Offshore exposure hedges investors against the ailing South African economy and rand weakness. There is, however, a rand paradox when investing offshore that investors ought to keep in mind. While the rand has recovered from the worst levels, historically it remains at weak levels and this creates a bit of dilemma.

Traditionally, most JSE index funds holding offshore equities have derived a significant portion of their returns from exchange rate gains, that is, the rand weakening against major currencies. Mean reversion is likely to play out in future and offshore returns can be suppressed or wiped out should the rand strengthen substantially.

However, with the South African economy likely to perform relatively worse than the global economy, the rand could remain depressed for longer or weaken even further. Notwithstanding the recent rally, we forecast that it will struggle at around R18/dollar in the short to medium term.

Now for their pick of ETFs 


We expect financial markets to remain volatile in the coming months, so using anti-volatility strategies is a sensible approach. The JSE offers a number of such funds and investors can choose among three, depending on risk profile: NewFunds Volatility Managed Defensive Equity ETF (+0.3% in May), NewFunds Volatility Managed Moderate Equity ETF (flat in May); and NewFunds Volatility Managed High Growth Equity ETF (flat in May). These funds manage volatility and drawdowns simultaneously.

Because volatility of equities is not uniform under all market conditions, the objective is to maintain the same amount of volatility within the fund by reducing equity exposure in times of high volatility and increasing the fund’s cash component. And conversely, when volatility is low, the fund will increase its equity exposure and reduce its cash holding.

The objective of these funds is to maintain a target level of volatility in the fund. We like this agility. Unlike most ETFs which have fixed rebalancing/reconstitution periods, these funds apply a target volatility (TV) process daily, so that volatility is always around the target level, ensuring the risk profile is not excessive for extended periods. The most conservative of the three funds is the NewFunds Volatility Managed Defensive Equity ETF  with a TV of 8%; followed by NewFunds Volatility Managed Moderate Equity ETF with TV of 15%; then the Volatility Managed High Growth Equity ETF with a TV of 20%.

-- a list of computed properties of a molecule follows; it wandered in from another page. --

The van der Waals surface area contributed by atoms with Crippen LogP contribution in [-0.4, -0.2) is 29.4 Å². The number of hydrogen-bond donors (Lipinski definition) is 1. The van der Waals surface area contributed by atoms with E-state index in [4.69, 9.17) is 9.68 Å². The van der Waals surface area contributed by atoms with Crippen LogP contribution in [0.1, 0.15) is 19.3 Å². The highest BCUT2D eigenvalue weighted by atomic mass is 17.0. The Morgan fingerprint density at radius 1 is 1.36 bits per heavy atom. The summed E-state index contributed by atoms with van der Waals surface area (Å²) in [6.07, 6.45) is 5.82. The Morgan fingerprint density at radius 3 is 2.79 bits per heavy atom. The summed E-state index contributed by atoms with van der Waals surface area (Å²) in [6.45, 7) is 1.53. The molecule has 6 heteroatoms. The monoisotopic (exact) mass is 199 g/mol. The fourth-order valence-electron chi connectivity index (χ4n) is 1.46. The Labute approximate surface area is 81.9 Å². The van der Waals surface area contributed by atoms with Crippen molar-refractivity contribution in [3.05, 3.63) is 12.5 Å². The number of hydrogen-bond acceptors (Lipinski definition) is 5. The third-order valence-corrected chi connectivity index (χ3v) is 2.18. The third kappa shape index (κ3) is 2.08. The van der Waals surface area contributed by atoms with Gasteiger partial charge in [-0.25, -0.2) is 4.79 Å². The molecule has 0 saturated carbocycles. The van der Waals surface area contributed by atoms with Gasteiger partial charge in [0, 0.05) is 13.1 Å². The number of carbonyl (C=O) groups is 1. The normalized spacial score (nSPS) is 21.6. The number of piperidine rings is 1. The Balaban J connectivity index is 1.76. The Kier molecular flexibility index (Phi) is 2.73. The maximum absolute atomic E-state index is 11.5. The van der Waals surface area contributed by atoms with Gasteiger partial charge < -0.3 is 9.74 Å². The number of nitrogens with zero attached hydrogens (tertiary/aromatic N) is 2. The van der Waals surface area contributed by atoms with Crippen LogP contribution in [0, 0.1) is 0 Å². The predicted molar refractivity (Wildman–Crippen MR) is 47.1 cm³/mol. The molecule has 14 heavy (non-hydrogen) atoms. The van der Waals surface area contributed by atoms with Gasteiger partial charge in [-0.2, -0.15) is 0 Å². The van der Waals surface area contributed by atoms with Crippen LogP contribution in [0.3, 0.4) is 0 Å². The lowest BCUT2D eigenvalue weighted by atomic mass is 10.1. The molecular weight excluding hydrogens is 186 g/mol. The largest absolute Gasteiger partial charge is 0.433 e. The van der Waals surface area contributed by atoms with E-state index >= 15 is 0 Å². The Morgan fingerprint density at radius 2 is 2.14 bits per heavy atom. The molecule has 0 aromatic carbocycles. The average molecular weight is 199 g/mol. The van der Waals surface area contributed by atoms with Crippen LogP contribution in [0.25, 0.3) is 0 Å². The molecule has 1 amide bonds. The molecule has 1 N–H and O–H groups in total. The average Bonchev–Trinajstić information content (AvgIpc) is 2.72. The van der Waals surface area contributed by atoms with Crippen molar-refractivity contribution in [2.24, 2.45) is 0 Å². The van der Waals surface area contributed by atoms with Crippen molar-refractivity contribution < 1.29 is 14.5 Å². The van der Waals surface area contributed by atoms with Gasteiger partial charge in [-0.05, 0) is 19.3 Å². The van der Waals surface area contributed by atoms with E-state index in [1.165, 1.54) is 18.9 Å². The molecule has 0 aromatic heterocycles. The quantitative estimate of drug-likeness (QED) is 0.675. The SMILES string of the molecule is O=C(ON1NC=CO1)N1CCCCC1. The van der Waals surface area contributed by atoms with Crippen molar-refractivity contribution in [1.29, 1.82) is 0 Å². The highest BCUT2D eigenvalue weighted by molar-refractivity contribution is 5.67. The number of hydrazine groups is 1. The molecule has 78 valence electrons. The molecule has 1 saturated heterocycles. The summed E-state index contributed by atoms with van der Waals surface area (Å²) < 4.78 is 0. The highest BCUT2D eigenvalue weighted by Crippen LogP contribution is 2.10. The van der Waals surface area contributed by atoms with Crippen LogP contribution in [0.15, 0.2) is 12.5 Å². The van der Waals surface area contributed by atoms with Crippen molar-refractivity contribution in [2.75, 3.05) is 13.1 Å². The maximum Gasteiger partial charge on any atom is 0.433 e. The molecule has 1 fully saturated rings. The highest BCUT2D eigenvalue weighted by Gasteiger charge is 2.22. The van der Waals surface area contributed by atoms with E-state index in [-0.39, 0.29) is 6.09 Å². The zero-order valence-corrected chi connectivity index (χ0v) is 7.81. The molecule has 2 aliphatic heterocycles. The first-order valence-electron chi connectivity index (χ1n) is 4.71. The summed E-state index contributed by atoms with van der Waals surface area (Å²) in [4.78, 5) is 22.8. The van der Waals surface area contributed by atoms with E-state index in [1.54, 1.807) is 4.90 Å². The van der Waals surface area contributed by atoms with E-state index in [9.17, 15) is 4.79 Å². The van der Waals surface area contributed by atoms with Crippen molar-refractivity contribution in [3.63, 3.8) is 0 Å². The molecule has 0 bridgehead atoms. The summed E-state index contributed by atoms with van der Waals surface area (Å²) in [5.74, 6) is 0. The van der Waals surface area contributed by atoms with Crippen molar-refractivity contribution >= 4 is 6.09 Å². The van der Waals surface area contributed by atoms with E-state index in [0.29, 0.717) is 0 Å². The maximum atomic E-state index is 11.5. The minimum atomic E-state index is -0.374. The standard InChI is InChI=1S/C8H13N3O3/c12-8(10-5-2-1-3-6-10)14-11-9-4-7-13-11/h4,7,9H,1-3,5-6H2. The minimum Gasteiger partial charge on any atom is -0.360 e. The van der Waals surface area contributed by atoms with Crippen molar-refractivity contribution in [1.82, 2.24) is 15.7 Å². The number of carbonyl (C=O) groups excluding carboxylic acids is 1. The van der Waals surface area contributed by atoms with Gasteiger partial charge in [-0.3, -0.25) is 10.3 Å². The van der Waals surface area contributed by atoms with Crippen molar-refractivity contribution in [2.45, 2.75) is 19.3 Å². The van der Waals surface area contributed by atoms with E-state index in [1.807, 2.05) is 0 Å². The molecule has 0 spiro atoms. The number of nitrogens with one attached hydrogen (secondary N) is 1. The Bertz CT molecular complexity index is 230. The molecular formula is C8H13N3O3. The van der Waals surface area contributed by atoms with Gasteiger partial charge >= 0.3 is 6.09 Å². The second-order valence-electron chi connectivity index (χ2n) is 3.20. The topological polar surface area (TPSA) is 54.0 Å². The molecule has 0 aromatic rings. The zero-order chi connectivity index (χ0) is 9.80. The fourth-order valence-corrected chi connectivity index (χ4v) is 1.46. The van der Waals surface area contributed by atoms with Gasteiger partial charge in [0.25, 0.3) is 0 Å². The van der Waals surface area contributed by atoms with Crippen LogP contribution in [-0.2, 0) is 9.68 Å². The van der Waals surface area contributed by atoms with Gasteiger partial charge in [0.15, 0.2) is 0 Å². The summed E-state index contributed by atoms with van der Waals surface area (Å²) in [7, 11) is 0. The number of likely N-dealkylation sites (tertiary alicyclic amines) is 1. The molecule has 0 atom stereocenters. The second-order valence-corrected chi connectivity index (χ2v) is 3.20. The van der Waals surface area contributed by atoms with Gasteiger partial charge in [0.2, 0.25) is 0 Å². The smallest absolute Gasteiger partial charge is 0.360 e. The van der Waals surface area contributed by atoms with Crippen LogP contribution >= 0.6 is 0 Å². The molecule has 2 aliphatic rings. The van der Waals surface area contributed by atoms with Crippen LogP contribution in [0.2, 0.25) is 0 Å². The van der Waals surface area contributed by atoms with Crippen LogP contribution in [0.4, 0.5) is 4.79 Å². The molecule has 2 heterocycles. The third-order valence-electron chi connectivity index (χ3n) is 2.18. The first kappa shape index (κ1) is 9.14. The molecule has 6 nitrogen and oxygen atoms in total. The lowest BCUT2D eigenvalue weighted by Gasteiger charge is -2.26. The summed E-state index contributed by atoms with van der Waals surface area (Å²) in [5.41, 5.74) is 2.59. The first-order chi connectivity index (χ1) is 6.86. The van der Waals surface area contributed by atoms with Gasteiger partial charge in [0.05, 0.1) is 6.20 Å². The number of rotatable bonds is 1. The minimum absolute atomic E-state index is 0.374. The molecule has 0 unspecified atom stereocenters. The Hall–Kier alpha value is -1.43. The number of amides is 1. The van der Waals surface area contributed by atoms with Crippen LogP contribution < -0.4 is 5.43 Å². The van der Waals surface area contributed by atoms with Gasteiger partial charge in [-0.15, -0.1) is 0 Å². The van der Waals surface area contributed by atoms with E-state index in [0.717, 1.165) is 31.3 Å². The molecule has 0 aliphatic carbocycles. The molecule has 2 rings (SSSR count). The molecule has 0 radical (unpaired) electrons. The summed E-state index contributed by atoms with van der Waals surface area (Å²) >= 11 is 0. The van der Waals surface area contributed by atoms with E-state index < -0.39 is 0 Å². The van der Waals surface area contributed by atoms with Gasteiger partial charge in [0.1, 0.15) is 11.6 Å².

Finally, to take advantage of the optimism in the market, investors can take a punt on NewFunds Equity Momentum ETF (-1.2%), which follows a momentum strategy but weights constituents by their contribution to volatility to limit exposure to highly volatile stocks. This fund can be added as a satellite fund to any of the core funds mentioned above.

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International (Developed Markets):

We maintain our foreign exposure to the broad-based Satrix MSCI World Equity Feeder ETF (-0.3%). A good alternative, though, is the Ashburton Global 1200 Equity ETF (-0.7%) but it has a higher TER. Furthermore, you can add the Sygnia Itrix Eurostoxx50 ETF (+2.5%) as a satellite fund, speculating on possible approval of the proposed €750bn EU fiscal stimulus plan. Europe seems to have handled the virus outbreak better than the US. Other more focused international equity themes that can be used tactically include property, dividend and technology funds.


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International (Developing Markets):

We don’t have many options for developing markets and stick with the Satrix MSCI Emerging Markets ETF (-3.2%). It invests in a wide range of emerging economies including some of the fastest-growing markets such as China and India. The Cloud Atlas AMI Big50 (+1.5%), which focuses on African equities, can be used as a satellite fund to the core Satrix MSCI Emerging Markets fund. However, the Cloud Atlas AMI Big50 ETF has been extremely volatile since its listing on the JSE, which is somewhat expected given its frontier markets exposure.


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Dividend & Income-themed:

If you rely on your investment income for day-to-day expenses, you may want to allocate a portion of your portfolio to ETFs that have a high distribution ratio. We maintain our choice of dividend-focused strategies like the CoreShares S&P Global Dividend Aristocrats (-2.0%) and the CoreShares South Africa Dividend Aristocrats ETF (-1.8%).